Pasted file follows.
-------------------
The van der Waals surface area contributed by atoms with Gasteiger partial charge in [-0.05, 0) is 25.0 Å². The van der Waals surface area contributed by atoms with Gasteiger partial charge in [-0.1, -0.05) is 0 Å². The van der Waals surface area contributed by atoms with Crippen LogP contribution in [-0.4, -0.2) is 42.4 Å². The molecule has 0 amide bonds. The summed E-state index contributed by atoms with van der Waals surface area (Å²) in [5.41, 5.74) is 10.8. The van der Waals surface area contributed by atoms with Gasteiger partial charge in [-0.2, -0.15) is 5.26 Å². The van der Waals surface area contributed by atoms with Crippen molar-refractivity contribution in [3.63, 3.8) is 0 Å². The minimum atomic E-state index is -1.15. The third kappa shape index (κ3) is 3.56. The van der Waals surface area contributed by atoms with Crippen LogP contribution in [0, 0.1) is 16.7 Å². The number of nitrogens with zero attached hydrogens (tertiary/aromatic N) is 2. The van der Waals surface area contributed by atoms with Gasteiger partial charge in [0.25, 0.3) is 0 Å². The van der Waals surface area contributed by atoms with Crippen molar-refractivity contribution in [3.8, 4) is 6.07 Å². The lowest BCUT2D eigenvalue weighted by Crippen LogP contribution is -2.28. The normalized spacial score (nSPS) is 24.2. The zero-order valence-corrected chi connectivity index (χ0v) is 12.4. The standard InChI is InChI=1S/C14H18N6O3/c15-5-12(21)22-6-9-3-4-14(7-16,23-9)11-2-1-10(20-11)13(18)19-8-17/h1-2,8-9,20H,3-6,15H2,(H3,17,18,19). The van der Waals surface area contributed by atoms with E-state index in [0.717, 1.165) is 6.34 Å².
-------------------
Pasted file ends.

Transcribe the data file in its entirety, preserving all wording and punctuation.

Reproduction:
The van der Waals surface area contributed by atoms with Gasteiger partial charge in [-0.05, 0) is 25.0 Å². The van der Waals surface area contributed by atoms with Gasteiger partial charge in [-0.1, -0.05) is 0 Å². The van der Waals surface area contributed by atoms with Crippen LogP contribution in [-0.4, -0.2) is 42.4 Å². The molecule has 0 amide bonds. The summed E-state index contributed by atoms with van der Waals surface area (Å²) in [5.41, 5.74) is 10.8. The van der Waals surface area contributed by atoms with Gasteiger partial charge in [-0.2, -0.15) is 5.26 Å². The van der Waals surface area contributed by atoms with Crippen molar-refractivity contribution in [3.63, 3.8) is 0 Å². The minimum atomic E-state index is -1.15. The third kappa shape index (κ3) is 3.56. The van der Waals surface area contributed by atoms with Crippen LogP contribution in [0, 0.1) is 16.7 Å². The number of nitrogens with zero attached hydrogens (tertiary/aromatic N) is 2. The van der Waals surface area contributed by atoms with Gasteiger partial charge in [0.25, 0.3) is 0 Å². The van der Waals surface area contributed by atoms with Crippen molar-refractivity contribution in [3.8, 4) is 6.07 Å². The lowest BCUT2D eigenvalue weighted by Crippen LogP contribution is -2.28. The normalized spacial score (nSPS) is 24.2. The zero-order valence-corrected chi connectivity index (χ0v) is 12.4. The standard InChI is InChI=1S/C14H18N6O3/c15-5-12(21)22-6-9-3-4-14(7-16,23-9)11-2-1-10(20-11)13(18)19-8-17/h1-2,8-9,20H,3-6,15H2,(H3,17,18,19). The van der Waals surface area contributed by atoms with E-state index in [0.717, 1.165) is 6.34 Å².